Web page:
Johnny Kovak joins the Teamsters trade-union in a local chapter in the 1930s and works his way up in the organization. As he climbs higher and higher his methods become more ruthless and ... See full summary »
Three Italian-American brothers, living in the slums of 1940's New York City, try to help each other with one's wrestling career using one brother's promotional skills and another brother's con-artist tactics to thwart a sleazy manager.
In New York in the late 60s, a politically motivated group of students plans bombings of company offices who do business with dictators in Middle American countries. But when they contact a... See full summary »
Robert Allen Schnitzer
Years ago, Jack Carter left his Seattle home to become a Las Vegas mob casino financial enforcer. He returns for the funeral of his brother Richard 'Richie' after a car crash during a storm... See full summary »
Rachael Leigh Cook,
Deke DaSilva and Matthew Fox are two New York City cops who get transferred to an elite anti-terrorism squad. About this same time, an infamous international terrorist shows up in New York City looking to cause some chaos. It's up to DaSilva and Fox to stop him, but will they be in time...? Written by
Some of Keith Emerson's score for the movie was also cut down due to the many reediting problems that movie had. Most of the tracks from the soundtrack are longer than their movie versions, and there are some which were intended for some longer scenes, ones of many which were deleted. Best example of it is the track "Face to Face" which is the music that Emerson composed for the infamous original ending where Wulfgar is torn to pieces in slow motion with his flesh and blood flying around the room while Deke shoots at him. Emerson said some interesting things in the soundtrack notes about composing the music for deleted scenes between Deke and Irene (in notes he refers to character DaSilva as De Soto); "That bit when De Soto tries to get back with his ex-wife (Lindsay Wagner) we need some love interest there", said Harry. "I made notes (Humm, love interest). Sly, whom I felt comfortable addressing as such, felt uncomfortable watching the rushes. His comments upon viewing the love scenes between Lindsay and himself led him to say, 'That's the last time I go in Billy Dee's trailer.' Most of it was cut along with the love interest music."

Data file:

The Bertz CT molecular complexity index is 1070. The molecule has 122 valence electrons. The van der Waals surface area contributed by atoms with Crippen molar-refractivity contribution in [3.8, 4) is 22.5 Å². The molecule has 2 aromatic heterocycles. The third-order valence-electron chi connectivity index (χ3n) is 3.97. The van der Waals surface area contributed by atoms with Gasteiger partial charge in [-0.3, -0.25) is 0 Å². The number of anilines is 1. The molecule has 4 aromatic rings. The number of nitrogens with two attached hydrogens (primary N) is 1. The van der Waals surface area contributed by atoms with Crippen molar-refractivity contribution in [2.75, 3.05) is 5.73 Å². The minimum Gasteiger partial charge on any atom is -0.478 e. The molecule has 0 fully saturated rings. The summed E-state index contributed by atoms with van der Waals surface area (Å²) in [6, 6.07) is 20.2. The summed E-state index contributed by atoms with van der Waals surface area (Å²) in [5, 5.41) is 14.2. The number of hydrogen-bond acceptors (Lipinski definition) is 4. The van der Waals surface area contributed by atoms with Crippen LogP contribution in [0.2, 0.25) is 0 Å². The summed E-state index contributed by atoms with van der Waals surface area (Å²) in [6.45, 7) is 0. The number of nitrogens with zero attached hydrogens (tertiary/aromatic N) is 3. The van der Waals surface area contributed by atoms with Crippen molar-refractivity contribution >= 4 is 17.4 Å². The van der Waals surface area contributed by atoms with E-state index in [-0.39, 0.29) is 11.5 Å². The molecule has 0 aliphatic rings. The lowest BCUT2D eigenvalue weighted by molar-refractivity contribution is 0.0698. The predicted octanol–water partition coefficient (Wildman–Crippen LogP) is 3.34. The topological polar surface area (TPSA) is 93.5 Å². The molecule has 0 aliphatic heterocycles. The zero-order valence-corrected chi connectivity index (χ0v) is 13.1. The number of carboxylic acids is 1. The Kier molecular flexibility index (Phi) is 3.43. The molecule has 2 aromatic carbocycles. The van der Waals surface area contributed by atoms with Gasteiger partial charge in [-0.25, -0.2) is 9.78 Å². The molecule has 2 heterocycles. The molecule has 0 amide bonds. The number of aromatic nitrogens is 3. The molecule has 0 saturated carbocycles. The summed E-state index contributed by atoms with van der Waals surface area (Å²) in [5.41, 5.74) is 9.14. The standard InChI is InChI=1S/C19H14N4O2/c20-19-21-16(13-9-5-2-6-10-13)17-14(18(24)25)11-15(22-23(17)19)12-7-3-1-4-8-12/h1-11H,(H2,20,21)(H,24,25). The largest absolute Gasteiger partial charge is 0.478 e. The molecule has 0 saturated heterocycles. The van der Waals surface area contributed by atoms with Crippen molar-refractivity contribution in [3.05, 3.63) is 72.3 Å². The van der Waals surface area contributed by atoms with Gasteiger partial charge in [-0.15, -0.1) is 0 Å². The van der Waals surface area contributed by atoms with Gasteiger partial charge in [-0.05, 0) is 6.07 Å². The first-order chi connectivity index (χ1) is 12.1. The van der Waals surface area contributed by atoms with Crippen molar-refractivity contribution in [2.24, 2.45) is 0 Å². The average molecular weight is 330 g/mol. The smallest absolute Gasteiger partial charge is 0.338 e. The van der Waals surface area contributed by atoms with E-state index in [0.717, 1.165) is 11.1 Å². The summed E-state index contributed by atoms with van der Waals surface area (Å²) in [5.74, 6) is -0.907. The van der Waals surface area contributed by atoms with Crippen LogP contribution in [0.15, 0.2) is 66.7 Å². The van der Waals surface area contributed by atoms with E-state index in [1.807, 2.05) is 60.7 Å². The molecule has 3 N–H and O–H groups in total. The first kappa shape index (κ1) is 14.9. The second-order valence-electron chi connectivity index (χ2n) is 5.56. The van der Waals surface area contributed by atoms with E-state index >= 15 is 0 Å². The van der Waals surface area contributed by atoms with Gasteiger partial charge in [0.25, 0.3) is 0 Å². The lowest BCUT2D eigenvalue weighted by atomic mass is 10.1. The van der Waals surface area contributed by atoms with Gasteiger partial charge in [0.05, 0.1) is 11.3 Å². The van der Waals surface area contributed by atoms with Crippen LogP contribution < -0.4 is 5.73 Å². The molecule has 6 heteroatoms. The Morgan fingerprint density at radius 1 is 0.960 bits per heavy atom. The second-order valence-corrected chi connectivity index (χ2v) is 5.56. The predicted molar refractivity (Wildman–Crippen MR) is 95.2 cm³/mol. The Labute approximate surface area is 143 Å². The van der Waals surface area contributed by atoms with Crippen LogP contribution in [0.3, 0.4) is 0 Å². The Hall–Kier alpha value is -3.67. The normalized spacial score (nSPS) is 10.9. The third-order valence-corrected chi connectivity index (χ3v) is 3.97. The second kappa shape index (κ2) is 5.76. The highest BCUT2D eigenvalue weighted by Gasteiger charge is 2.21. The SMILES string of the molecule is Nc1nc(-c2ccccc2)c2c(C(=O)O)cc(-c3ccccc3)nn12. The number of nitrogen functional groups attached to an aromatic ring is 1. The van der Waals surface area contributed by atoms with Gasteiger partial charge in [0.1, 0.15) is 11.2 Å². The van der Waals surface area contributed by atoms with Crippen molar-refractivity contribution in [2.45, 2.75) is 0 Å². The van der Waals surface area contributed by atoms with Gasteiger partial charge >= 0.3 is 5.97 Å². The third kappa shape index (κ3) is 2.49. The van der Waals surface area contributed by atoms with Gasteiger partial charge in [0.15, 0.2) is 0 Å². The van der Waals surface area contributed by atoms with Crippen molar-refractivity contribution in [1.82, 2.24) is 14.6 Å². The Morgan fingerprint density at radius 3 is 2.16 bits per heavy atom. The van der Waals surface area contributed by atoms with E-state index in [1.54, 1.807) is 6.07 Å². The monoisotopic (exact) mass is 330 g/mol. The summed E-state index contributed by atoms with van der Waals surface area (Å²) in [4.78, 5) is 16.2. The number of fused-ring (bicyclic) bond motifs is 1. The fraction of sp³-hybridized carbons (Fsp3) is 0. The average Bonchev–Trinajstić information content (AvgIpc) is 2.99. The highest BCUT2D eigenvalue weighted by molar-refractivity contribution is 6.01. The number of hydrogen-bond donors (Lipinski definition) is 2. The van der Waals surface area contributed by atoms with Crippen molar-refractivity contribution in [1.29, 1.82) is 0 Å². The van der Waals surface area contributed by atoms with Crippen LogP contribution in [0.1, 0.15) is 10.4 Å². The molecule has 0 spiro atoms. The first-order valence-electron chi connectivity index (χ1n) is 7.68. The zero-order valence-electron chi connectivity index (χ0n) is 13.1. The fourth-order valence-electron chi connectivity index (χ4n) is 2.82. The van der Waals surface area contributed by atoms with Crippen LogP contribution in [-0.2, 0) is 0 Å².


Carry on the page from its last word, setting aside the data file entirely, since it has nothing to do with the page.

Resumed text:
Emerson also said some things about his music being edited for the final theatrical version of the movie; "Universal got some old dyke as music editor that had worked on Jaws (1975). She was a minimalist in maximalist clothing and immediately set about stripping everything down apart from my underwear in order for my entire score to reach the big screen as half the man I might have been. Sly, upset about Raging Bull (1980) was already working on another Rocky sequel, and couldn't be bothered." See more »
During the subway sequence, the storm door on the last car of the train has a large single pane of glass in some scenes and two smaller panes in other scenes. See more »
Oh, for Christ's sake, DaSilva! Come off this cop on the beat mentality! Your wife left you for it! Wasn't that enough!
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This is one of the best action movies out there, even to this day. It's a must see especially for Stallone fans. If he chose more of this type of movie, he would be much more respected in Hollywood. Rutger Hauer is awesome as Wulfgar, the international terrorist. All performances are notable, Billy Dee Williams/Sylvester Stallone pairing works well. Stallone really is a great actor, given the right material, and this one certainly provides it. It's a shame he sold out with the "Rocky" sequels.
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